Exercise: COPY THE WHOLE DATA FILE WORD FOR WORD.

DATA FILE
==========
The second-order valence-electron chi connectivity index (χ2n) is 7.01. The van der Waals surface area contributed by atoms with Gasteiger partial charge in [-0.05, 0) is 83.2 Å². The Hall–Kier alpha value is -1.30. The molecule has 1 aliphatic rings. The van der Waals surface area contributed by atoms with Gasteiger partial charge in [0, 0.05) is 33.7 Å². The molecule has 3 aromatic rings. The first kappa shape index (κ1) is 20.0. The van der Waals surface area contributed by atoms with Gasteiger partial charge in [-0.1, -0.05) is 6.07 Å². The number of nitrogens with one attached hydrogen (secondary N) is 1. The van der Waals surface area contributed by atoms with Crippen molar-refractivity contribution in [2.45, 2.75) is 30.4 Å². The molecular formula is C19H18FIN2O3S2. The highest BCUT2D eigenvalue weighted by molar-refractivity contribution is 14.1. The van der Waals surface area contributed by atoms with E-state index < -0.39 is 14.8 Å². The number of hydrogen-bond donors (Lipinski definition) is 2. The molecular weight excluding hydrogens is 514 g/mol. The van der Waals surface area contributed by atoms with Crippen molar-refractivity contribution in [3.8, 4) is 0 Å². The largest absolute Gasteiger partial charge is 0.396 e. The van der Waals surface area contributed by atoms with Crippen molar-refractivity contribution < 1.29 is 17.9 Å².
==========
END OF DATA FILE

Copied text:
The second-order valence-electron chi connectivity index (χ2n) is 7.01. The van der Waals surface area contributed by atoms with Gasteiger partial charge in [-0.05, 0) is 83.2 Å². The Hall–Kier alpha value is -1.30. The molecule has 1 aliphatic rings. The van der Waals surface area contributed by atoms with Gasteiger partial charge in [0, 0.05) is 33.7 Å². The molecule has 3 aromatic rings. The first kappa shape index (κ1) is 20.0. The van der Waals surface area contributed by atoms with Gasteiger partial charge in [-0.1, -0.05) is 6.07 Å². The number of nitrogens with one attached hydrogen (secondary N) is 1. The van der Waals surface area contributed by atoms with Crippen molar-refractivity contribution in [2.45, 2.75) is 30.4 Å². The molecular formula is C19H18FIN2O3S2. The highest BCUT2D eigenvalue weighted by molar-refractivity contribution is 14.1. The van der Waals surface area contributed by atoms with E-state index < -0.39 is 14.8 Å². The number of hydrogen-bond donors (Lipinski definition) is 2. The molecular weight excluding hydrogens is 514 g/mol. The van der Waals surface area contributed by atoms with Crippen molar-refractivity contribution in [3.8, 4) is 0 Å². The largest absolute Gasteiger partial charge is 0.396 e. The van der Waals surface area contributed by atoms with Crippen molar-refractivity contribution < 1.29 is 17.9 Å².